This museum-worthy, rare, double-bell spittoon is of particularly high-grade solid silver. It is thickly walled and so noticeably heavy in the hand, and is austere in its finish, being completely plain, thus allowing the raw, naked beauty of the silver to come to the fore. Such a spittoon would have been used in conjunction with the taking of paan or betel, and undoubtedly was owned by a princely family.
Until this spittoon surfaced, the only example of a double-bell spittoon of plain, solid silver of which we were aware was one illustrated in a large painting executed in 1792 by the colonial artist James Wales on India. The painting, now in the collection of the Royal Asiatic Society of Great Britain and Ireland, London, shows the Maratha Peshwa (hereditary prime minister) Madhav Rao Narayan II, with Nana Fadnavis (his chief minister) and attendants. Madhav Rao Narayan is shown seated on a cushion throne next to Nana Fadnavis and before them is an assortment of fine objects including a jewelled dagger, a silver rosewater sprinkler, and a silver double-bell spittoon which looks remarkably similar to the example here. Given the scarcity of solid silver spittoons of this form (they are usually either brass or of bidri), it is possible – likely even – that the spittoon illustrated in the Royal Asiatic Society painting and the example here are the same one.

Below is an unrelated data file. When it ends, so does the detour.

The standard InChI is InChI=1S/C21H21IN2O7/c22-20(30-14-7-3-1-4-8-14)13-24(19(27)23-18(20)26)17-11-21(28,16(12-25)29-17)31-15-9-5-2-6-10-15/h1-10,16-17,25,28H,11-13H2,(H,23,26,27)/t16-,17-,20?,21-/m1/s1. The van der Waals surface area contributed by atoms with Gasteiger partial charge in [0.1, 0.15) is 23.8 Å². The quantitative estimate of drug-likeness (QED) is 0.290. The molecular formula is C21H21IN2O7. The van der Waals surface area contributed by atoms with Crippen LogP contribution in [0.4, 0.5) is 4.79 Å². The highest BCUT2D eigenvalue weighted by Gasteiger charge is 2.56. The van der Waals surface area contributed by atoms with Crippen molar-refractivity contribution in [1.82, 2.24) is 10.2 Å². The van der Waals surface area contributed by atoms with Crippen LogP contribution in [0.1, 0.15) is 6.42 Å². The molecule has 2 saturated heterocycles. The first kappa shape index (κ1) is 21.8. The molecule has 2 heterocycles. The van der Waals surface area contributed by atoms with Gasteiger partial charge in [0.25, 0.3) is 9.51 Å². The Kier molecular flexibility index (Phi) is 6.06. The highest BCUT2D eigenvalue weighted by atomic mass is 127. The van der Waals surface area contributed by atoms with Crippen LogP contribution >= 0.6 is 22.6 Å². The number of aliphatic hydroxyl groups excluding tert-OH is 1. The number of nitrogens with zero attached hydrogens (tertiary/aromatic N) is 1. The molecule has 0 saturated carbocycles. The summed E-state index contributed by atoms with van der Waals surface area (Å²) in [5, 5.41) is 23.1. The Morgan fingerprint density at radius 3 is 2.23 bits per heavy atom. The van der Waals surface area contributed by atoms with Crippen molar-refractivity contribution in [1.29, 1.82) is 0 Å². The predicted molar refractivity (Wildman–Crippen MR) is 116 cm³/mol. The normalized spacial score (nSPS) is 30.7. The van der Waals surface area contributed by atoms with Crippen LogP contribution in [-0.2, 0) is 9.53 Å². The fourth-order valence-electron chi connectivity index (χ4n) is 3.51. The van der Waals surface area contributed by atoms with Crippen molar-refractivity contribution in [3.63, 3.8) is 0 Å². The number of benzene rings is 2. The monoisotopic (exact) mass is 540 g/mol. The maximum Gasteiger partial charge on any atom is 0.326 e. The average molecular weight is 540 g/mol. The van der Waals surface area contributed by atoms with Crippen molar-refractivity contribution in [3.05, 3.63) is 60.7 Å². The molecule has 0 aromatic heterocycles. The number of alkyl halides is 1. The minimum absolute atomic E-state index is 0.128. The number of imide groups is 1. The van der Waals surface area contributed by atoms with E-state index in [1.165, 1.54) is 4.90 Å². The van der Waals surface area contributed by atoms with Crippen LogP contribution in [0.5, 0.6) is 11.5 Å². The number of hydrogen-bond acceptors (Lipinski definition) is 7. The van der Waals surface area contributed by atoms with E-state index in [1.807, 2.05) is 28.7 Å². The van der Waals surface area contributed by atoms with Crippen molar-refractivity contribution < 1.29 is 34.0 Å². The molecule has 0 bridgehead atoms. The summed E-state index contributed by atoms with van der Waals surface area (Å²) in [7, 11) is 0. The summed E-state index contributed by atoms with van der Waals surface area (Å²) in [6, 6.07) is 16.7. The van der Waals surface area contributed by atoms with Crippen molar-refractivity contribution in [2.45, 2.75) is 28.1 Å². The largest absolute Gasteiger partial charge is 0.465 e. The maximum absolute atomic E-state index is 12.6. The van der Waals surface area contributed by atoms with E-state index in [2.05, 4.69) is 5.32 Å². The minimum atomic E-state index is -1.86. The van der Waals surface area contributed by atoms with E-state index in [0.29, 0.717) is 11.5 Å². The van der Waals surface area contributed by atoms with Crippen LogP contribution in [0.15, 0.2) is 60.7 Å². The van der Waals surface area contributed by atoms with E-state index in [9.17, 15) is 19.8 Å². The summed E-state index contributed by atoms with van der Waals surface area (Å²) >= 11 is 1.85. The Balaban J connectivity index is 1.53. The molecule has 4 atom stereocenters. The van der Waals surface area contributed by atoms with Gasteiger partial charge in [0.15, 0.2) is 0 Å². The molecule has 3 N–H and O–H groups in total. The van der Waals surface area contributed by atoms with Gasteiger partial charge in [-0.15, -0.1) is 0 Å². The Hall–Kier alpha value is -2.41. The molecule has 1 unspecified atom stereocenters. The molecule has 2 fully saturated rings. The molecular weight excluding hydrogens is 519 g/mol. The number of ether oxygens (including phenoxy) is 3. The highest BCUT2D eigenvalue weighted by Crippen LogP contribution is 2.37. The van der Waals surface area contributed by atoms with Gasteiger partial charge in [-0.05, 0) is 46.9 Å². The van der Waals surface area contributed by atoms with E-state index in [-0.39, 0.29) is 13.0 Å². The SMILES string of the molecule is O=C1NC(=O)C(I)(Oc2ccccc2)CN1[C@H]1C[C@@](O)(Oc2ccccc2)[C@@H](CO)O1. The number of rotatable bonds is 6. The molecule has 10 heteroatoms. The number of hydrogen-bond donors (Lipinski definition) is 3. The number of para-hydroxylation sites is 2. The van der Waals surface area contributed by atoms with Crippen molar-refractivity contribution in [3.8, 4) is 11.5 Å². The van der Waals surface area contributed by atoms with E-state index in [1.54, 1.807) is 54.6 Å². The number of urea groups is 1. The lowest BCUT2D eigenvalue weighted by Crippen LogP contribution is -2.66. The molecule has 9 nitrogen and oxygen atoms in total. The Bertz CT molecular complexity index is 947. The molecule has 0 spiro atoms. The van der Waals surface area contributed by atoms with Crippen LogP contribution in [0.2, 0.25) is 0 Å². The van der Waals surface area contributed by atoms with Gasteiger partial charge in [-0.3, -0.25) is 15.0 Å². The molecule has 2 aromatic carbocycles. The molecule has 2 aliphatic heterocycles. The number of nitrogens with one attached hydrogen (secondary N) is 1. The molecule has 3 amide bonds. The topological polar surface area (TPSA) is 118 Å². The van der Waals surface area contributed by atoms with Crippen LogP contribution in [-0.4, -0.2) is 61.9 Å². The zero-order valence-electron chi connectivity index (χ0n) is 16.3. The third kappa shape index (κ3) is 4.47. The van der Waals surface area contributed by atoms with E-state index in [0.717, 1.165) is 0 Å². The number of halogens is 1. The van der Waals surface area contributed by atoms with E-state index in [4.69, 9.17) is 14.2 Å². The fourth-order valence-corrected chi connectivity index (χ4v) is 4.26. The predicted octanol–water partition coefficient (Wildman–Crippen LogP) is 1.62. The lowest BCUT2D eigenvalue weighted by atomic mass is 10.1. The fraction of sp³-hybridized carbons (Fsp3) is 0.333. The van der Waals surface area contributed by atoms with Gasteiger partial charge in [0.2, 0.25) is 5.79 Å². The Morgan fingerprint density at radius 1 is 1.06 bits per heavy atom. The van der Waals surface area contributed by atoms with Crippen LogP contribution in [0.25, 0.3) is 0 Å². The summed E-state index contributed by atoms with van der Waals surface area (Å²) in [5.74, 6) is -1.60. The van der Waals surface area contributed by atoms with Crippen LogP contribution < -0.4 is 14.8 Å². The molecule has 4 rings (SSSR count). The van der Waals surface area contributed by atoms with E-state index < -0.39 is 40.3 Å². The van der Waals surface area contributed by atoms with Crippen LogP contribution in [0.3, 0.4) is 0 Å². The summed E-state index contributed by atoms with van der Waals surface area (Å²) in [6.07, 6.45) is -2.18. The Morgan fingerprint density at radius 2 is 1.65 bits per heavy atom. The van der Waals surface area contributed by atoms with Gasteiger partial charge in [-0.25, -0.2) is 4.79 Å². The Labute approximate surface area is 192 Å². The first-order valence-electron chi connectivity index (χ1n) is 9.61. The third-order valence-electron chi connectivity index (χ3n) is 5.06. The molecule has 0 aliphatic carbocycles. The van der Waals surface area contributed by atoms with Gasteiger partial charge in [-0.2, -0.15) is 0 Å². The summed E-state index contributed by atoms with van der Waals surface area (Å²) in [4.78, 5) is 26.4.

The painting is illustrated in Smith & Jacobi (2015, p. 135).
The example here has an Urdu inscription engraved to the underside of the rim, which translates as ‘Sadr Khanoum’. Thus the inscription names the owner. ‘Sadr’ is an honorific often applied to aristocrats and ‘Khanoum’ is a woman’s name. It has Persian origins and was a name favoured by Mughal Indian royal families as a same for their daughters.
The Maratha empire was effectively a confederation of Indian states that came to dominate much of the Indian subcontinent in the 18th century. It was responsible for weakening Mughal control over the Indian subcontinent, and between 1680 and 1707, fought a series of wars – the Mughal-Maratha Wars – which lead to the Mughal empire being split into regional kingdoms.
If the spittoon shown in the Royal Asiatic Society painting is the same as the one here, then it is possible that it came into Maratha possession as war booty during these wars.
The spittoon here is in fine condition and is without dents or splits. It has a fine patina and obvious age.
Above: James Wales, ‘Madhav Rao Narayan, the Maratha Peshwa, with Nana Fadnavis and Attendants’, 1792. The detail of the silver spittoon is shown on the left.
Smith, A., D. B. Brown & C. Jacobi (eds), Artist and Empire: Facing Britain’s Imperial Past, Tate Publishing, 2015.
Zebrowski, M., Gold, Silver & Bronze from Mughal India, Alexandria Press, 1991.